Nauru rape case: Police 'stopped off to watch firework show' before ferrying Iranian asylum seeker to station


By Ginny Stein

Distressing allegations have been made about the treatment of a sexual assault victim and her family on Nauru, with sources close to the investigation listing serious shortfalls by authorities.

Medical professionals have also told Lateline that 23-year-old Iranian asylum seeker Nazanin’s entire family is at breaking point and suicidal.

Lateline’s source says Nauruan police do not dispute that Nazanin was sexually assaulted.

Nazanin, 23, is now receiving care in Brisbane. Image supplied.

In May this year she was given a pass-out from the detention centre to visit a friend.

On her way back to the centre she was grabbed by a single attacker, dragged into bushes and assaulted in a prolonged attack.

Bloodied, bruised and hysterical, Nazanin managed to escape and run down the road, attracting the attention of a passerby who called police.

It was some hours before they responded.

A friend of Nazanin’s, a refugee living in the community in Nauru, was with police when she was found.

“She was not wearing any clothing, not even shoes. Just shouting,” the friend said.

“She was curled up in a corner holding a stick, in a state of shock and shaking.

“When I got closer I noticed under her eyes were dark blue, bruised. There were bruises on her body.”

Sources say police stopped to watch fireworks display

Sources close to the investigation said when police found Nazanin, they took her back to the police station, but not before stopping off for half an hour to watch a fireworks display.


Under the Border Force Act, anyone who has worked in an immigration processing centre can risk jail if they disclose “protected information”, therefore Lateline cannot identify these sources.

At the police station, a junior female police officer tried to question Nazanin, who was becoming increasingly distraught.

Sources said a detention centre employee stepped in to try to stop the interrogation and push for her to be taken to hospital.

Despite this, attempts to question Nazanin continued for a further three or four hours.

Meanwhile, Nazanin’s family back inside the detention centre had no idea where she was and why she had not returned from visiting her friend hours earlier.

Her brother Omid told Lateline that around midnight he and his mother were told Nazanin had been assaulted.

Family told Nazanin should be moved to Brisbane

In the wake of the attack, Nazanin’s health deteriorated.

She had been kept separate from her family for some time and she was not eating.

When her kidneys shut down, the family was told Nazanin should be moved to Brisbane.

Omid said they were told there was only room on the plane for his sister, but they were under the impression they would be able to join her later.

“The doctor and another team leader, both of them had a meeting with us and they told us on Sunday we will join my sister,” he said.

“It was really hard, but I persuaded my mother, just lay here for two days and we will join her. So we just allowed them to send Nazanin.


“Unfortunately later we understood it was completely a trick to just taking Nazanin and her alone.”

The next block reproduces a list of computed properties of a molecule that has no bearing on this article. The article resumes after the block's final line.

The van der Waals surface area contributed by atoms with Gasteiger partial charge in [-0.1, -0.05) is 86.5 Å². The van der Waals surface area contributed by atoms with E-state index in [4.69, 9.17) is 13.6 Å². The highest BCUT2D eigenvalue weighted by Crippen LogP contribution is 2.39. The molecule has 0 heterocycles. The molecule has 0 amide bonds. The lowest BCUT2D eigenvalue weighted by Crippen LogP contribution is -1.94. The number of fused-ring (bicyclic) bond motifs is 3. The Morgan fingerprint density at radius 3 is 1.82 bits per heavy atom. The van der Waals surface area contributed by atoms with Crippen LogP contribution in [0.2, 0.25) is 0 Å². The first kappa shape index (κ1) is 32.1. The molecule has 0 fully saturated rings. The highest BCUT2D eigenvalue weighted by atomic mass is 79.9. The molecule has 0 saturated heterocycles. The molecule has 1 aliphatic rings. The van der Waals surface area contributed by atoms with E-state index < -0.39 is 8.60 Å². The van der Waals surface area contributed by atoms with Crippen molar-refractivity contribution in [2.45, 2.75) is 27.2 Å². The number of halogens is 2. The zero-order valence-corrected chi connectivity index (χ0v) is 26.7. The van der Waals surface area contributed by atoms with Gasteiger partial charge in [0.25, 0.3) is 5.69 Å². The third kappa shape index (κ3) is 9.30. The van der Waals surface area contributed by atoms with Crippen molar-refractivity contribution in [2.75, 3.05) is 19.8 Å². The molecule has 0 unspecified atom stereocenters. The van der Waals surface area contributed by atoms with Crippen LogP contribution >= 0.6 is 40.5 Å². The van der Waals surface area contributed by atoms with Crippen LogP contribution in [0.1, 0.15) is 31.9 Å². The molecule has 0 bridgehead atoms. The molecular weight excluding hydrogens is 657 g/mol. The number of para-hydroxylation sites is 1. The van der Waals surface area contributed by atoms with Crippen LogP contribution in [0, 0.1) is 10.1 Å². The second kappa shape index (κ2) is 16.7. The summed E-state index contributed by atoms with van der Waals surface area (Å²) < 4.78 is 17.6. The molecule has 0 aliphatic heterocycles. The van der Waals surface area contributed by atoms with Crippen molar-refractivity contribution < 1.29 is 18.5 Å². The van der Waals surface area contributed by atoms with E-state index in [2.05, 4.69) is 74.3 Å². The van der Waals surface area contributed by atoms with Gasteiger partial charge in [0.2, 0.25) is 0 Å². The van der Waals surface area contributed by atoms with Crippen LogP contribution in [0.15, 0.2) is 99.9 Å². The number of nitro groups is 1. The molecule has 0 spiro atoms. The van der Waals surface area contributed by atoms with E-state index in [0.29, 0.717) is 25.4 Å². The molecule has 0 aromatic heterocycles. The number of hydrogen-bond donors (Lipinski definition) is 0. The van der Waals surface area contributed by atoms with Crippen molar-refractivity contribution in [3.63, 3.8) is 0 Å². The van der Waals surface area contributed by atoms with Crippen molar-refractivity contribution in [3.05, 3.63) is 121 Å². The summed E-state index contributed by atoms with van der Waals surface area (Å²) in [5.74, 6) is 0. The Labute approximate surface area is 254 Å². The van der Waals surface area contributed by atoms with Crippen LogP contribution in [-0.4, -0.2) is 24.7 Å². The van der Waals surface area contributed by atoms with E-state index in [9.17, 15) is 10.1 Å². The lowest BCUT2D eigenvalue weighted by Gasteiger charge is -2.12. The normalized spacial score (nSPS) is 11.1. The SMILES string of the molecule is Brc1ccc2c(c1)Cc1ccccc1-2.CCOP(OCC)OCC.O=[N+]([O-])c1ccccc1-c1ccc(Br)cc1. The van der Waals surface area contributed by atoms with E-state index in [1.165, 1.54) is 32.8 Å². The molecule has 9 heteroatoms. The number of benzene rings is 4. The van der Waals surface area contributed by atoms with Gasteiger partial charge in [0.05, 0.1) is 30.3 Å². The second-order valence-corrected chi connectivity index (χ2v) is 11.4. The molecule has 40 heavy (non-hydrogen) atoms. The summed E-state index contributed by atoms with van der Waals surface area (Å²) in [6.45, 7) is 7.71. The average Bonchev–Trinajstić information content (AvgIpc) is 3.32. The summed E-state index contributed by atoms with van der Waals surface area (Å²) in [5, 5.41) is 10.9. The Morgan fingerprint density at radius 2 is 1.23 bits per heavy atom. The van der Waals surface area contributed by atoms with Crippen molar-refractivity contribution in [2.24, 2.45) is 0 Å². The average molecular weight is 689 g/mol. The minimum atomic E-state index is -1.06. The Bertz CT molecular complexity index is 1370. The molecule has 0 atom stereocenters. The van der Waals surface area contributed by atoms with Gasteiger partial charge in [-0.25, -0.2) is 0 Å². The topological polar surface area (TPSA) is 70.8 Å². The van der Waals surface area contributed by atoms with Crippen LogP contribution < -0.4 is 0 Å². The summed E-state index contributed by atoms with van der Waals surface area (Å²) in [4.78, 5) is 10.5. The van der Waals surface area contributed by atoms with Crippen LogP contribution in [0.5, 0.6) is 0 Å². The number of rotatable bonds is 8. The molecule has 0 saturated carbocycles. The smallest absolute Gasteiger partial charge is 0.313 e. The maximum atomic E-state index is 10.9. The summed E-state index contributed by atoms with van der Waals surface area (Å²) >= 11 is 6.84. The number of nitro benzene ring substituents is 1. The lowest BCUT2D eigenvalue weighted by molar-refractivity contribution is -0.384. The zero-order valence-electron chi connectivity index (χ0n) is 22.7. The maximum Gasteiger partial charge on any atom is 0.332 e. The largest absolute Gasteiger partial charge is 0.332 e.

Two medical staff on Nauru have resigned over the treatment of Nazanin and her family.

Lateline has tried to contact them without success.

Family begging to be reunited

Nazanin’s mother is distraught over the family’s treatment and is begging the Federal Government to reunite them.

“As a mother, I cannot tolerate the suffering of my child. I don’t want to live,” she said.

She and Omid are able to occasionally call Nazanin, who remains in care in a Brisbane hospital, but Omid said each time was traumatic.

“She is a young girl being alone in hospital, she is scared and just always crying whenever we have a phone call,” he said.

“My mother, my sister, they are dying gradually, they are dying and we are really alone here.

“All the doctors and trauma specialists and the psychologists, all of them are saying that the most important part of my sister’s medical recovery is she needs her mother, she needs her family to be beside her.”

Psychiatrist Helen Driscoll is one of Australia’s leading trauma experts and has been in contact with Omid.

He gave her permission to speak about him.

“The first time I talked to him he was distressed and talking about his sister and whether there could be any assistance and he was struggling with despair,” she said.

Since then, both Omid and his mother have attempted suicide.


Dr Driscoll said the family desperately needed to be together.

Lateline has been told that police on Nauru mishandled their treatment of Nazanin. Image supplied.

“One of the profound treatment needs when somebody is traumatised is to reverse that what occurred during the trauma, that is, there needs to be safety, there needs to not be isolation, there needs to be connectiveness, warmth and dignity,” she said.

She fears the family is at breaking point.

“The demise of these three members of the family is not only occurring, but it’s actually quite critical and they may all die,” she said.

Immigration Minister Peter Dutton said as recently as this month that it was Government policy to allow family members to travel with asylum seekers receiving medical care off the island.

The Department of Immigration and Border Protection provided a statement to Lateline on Nazanin’s case.

“The individual concerned has been receiving appropriate medical and mental health support and care,” it said.

“The Department takes allegations of sexual assault and criminal conduct very seriously and immediately refers them to the appropriate authorities for investigation.”

“The Department reviews all requests for family reunification on a case by case basis.”

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This post originally appeared on ABC News.